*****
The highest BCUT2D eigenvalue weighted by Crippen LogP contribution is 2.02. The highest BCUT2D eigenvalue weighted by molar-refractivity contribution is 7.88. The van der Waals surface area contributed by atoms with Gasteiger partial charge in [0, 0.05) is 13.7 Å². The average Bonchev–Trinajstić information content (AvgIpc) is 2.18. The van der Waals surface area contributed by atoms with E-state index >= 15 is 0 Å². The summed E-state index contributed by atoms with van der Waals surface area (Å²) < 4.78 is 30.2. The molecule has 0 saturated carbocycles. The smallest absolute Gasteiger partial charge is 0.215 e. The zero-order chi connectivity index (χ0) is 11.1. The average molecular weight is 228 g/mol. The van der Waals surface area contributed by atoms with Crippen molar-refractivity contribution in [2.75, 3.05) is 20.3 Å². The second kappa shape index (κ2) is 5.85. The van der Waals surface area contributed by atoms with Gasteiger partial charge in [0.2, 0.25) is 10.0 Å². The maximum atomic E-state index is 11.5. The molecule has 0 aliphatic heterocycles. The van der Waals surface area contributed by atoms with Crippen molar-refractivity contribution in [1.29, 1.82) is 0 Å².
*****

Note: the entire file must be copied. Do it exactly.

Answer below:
The highest BCUT2D eigenvalue weighted by Crippen LogP contribution is 2.02. The highest BCUT2D eigenvalue weighted by molar-refractivity contribution is 7.88. The van der Waals surface area contributed by atoms with Gasteiger partial charge in [0, 0.05) is 13.7 Å². The average Bonchev–Trinajstić information content (AvgIpc) is 2.18. The van der Waals surface area contributed by atoms with E-state index >= 15 is 0 Å². The summed E-state index contributed by atoms with van der Waals surface area (Å²) < 4.78 is 30.2. The molecule has 0 saturated carbocycles. The smallest absolute Gasteiger partial charge is 0.215 e. The zero-order chi connectivity index (χ0) is 11.1. The average molecular weight is 228 g/mol. The van der Waals surface area contributed by atoms with Crippen molar-refractivity contribution in [2.75, 3.05) is 20.3 Å². The second kappa shape index (κ2) is 5.85. The van der Waals surface area contributed by atoms with Gasteiger partial charge in [0.2, 0.25) is 10.0 Å². The maximum atomic E-state index is 11.5. The molecule has 0 aliphatic heterocycles. The van der Waals surface area contributed by atoms with Crippen molar-refractivity contribution in [1.29, 1.82) is 0 Å².